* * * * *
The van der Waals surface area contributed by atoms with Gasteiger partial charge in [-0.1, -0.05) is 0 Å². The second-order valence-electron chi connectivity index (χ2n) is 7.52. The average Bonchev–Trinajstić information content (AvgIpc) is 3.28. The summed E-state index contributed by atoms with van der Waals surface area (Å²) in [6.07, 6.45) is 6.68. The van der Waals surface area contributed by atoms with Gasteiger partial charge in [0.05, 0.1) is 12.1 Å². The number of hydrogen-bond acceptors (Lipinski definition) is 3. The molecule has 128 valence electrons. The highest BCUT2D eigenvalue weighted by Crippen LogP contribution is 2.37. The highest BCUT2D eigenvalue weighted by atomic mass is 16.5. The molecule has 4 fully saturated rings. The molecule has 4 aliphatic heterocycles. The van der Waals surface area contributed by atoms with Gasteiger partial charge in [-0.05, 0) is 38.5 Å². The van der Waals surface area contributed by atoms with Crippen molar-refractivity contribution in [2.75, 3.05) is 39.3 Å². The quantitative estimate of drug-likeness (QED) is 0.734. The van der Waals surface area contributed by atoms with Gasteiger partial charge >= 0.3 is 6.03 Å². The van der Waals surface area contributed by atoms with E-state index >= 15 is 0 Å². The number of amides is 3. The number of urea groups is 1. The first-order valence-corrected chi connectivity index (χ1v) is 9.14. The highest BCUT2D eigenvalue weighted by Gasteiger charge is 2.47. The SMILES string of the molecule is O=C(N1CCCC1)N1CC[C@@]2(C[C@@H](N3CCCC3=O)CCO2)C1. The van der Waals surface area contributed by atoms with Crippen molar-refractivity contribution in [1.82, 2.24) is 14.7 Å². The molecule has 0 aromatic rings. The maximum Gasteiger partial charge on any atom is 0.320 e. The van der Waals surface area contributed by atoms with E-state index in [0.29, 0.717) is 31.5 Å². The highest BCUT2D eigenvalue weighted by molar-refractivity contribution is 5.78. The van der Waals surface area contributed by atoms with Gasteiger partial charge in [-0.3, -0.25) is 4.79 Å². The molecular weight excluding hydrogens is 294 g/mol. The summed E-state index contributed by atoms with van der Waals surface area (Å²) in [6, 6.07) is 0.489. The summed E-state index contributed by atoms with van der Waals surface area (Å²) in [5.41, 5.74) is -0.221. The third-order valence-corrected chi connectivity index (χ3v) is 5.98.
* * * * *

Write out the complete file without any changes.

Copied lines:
The van der Waals surface area contributed by atoms with Gasteiger partial charge in [-0.1, -0.05) is 0 Å². The second-order valence-electron chi connectivity index (χ2n) is 7.52. The average Bonchev–Trinajstić information content (AvgIpc) is 3.28. The summed E-state index contributed by atoms with van der Waals surface area (Å²) in [6.07, 6.45) is 6.68. The van der Waals surface area contributed by atoms with Gasteiger partial charge in [0.05, 0.1) is 12.1 Å². The number of hydrogen-bond acceptors (Lipinski definition) is 3. The molecule has 128 valence electrons. The highest BCUT2D eigenvalue weighted by Crippen LogP contribution is 2.37. The highest BCUT2D eigenvalue weighted by atomic mass is 16.5. The molecule has 4 fully saturated rings. The molecule has 4 aliphatic heterocycles. The van der Waals surface area contributed by atoms with Gasteiger partial charge in [-0.05, 0) is 38.5 Å². The van der Waals surface area contributed by atoms with Crippen molar-refractivity contribution in [2.75, 3.05) is 39.3 Å². The quantitative estimate of drug-likeness (QED) is 0.734. The van der Waals surface area contributed by atoms with Gasteiger partial charge >= 0.3 is 6.03 Å². The van der Waals surface area contributed by atoms with E-state index >= 15 is 0 Å². The number of amides is 3. The number of urea groups is 1. The first-order valence-corrected chi connectivity index (χ1v) is 9.14. The highest BCUT2D eigenvalue weighted by Gasteiger charge is 2.47. The SMILES string of the molecule is O=C(N1CCCC1)N1CC[C@@]2(C[C@@H](N3CCCC3=O)CCO2)C1. The van der Waals surface area contributed by atoms with Crippen molar-refractivity contribution in [1.82, 2.24) is 14.7 Å². The molecule has 0 aromatic rings. The maximum Gasteiger partial charge on any atom is 0.320 e. The van der Waals surface area contributed by atoms with E-state index in [0.29, 0.717) is 31.5 Å². The highest BCUT2D eigenvalue weighted by molar-refractivity contribution is 5.78. The van der Waals surface area contributed by atoms with Gasteiger partial charge in [-0.3, -0.25) is 4.79 Å². The molecular weight excluding hydrogens is 294 g/mol. The summed E-state index contributed by atoms with van der Waals surface area (Å²) in [6, 6.07) is 0.489. The summed E-state index contributed by atoms with van der Waals surface area (Å²) in [5.41, 5.74) is -0.221. The third-order valence-corrected chi connectivity index (χ3v) is 5.98.